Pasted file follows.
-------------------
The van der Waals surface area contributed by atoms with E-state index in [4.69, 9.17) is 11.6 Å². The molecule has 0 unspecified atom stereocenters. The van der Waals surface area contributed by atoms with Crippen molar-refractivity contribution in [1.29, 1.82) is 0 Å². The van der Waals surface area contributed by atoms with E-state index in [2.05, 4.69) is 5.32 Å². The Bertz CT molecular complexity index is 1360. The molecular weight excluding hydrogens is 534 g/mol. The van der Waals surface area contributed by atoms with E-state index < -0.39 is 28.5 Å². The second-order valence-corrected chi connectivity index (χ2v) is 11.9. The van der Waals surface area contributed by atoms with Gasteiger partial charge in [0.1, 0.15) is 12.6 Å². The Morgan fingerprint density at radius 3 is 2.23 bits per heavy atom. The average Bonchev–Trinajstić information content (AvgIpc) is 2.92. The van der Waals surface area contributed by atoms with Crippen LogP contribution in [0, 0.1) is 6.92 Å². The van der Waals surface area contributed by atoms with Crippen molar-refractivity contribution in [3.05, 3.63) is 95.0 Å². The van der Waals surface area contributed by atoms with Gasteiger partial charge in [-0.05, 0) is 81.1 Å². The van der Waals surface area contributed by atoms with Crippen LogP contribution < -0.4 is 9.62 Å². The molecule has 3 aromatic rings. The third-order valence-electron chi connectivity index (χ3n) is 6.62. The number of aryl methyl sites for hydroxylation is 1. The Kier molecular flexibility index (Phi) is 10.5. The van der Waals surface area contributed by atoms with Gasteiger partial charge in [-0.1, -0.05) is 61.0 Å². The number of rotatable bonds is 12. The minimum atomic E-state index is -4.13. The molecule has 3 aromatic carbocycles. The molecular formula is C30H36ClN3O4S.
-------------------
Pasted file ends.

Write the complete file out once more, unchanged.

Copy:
The van der Waals surface area contributed by atoms with E-state index in [4.69, 9.17) is 11.6 Å². The molecule has 0 unspecified atom stereocenters. The van der Waals surface area contributed by atoms with Crippen molar-refractivity contribution in [1.29, 1.82) is 0 Å². The van der Waals surface area contributed by atoms with E-state index in [2.05, 4.69) is 5.32 Å². The Bertz CT molecular complexity index is 1360. The molecular weight excluding hydrogens is 534 g/mol. The van der Waals surface area contributed by atoms with E-state index < -0.39 is 28.5 Å². The second-order valence-corrected chi connectivity index (χ2v) is 11.9. The van der Waals surface area contributed by atoms with Gasteiger partial charge in [0.1, 0.15) is 12.6 Å². The Morgan fingerprint density at radius 3 is 2.23 bits per heavy atom. The average Bonchev–Trinajstić information content (AvgIpc) is 2.92. The van der Waals surface area contributed by atoms with Crippen LogP contribution in [0, 0.1) is 6.92 Å². The van der Waals surface area contributed by atoms with Crippen molar-refractivity contribution in [3.05, 3.63) is 95.0 Å². The van der Waals surface area contributed by atoms with Gasteiger partial charge in [-0.05, 0) is 81.1 Å². The van der Waals surface area contributed by atoms with Crippen LogP contribution < -0.4 is 9.62 Å². The molecule has 3 aromatic rings. The third-order valence-electron chi connectivity index (χ3n) is 6.62. The number of aryl methyl sites for hydroxylation is 1. The Kier molecular flexibility index (Phi) is 10.5. The van der Waals surface area contributed by atoms with Gasteiger partial charge in [-0.1, -0.05) is 61.0 Å². The number of rotatable bonds is 12. The minimum atomic E-state index is -4.13. The molecule has 3 aromatic carbocycles. The molecular formula is C30H36ClN3O4S.